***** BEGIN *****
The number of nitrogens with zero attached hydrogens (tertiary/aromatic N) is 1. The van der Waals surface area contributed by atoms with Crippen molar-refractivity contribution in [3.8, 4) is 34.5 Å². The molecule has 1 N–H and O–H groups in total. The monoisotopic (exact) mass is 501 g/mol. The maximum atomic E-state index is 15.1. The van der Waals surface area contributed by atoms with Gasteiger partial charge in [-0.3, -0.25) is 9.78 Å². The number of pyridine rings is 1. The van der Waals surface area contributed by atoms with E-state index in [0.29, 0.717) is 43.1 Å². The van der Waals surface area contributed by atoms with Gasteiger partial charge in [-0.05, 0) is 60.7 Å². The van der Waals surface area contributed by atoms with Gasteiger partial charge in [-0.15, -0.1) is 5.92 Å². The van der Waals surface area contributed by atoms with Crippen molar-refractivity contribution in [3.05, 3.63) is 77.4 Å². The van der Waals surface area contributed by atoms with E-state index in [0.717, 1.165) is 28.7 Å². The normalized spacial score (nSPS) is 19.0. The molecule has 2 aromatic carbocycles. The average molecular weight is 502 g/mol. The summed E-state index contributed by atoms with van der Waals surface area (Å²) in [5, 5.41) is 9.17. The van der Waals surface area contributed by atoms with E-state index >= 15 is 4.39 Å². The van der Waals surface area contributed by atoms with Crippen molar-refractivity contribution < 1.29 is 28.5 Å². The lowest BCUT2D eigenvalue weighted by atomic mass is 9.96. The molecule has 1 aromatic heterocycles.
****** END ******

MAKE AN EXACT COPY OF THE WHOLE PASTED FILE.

The number of nitrogens with zero attached hydrogens (tertiary/aromatic N) is 1. The van der Waals surface area contributed by atoms with Crippen molar-refractivity contribution in [3.8, 4) is 34.5 Å². The molecule has 1 N–H and O–H groups in total. The monoisotopic (exact) mass is 501 g/mol. The maximum atomic E-state index is 15.1. The van der Waals surface area contributed by atoms with Gasteiger partial charge in [-0.3, -0.25) is 9.78 Å². The number of pyridine rings is 1. The van der Waals surface area contributed by atoms with E-state index in [0.29, 0.717) is 43.1 Å². The van der Waals surface area contributed by atoms with Gasteiger partial charge in [-0.05, 0) is 60.7 Å². The van der Waals surface area contributed by atoms with Gasteiger partial charge in [-0.15, -0.1) is 5.92 Å². The van der Waals surface area contributed by atoms with Crippen molar-refractivity contribution in [3.05, 3.63) is 77.4 Å². The van der Waals surface area contributed by atoms with E-state index in [0.717, 1.165) is 28.7 Å². The normalized spacial score (nSPS) is 19.0. The molecule has 2 aromatic carbocycles. The average molecular weight is 502 g/mol. The summed E-state index contributed by atoms with van der Waals surface area (Å²) in [5, 5.41) is 9.17. The van der Waals surface area contributed by atoms with E-state index >= 15 is 4.39 Å². The van der Waals surface area contributed by atoms with Crippen molar-refractivity contribution < 1.29 is 28.5 Å². The lowest BCUT2D eigenvalue weighted by atomic mass is 9.96. The molecule has 1 aromatic heterocycles.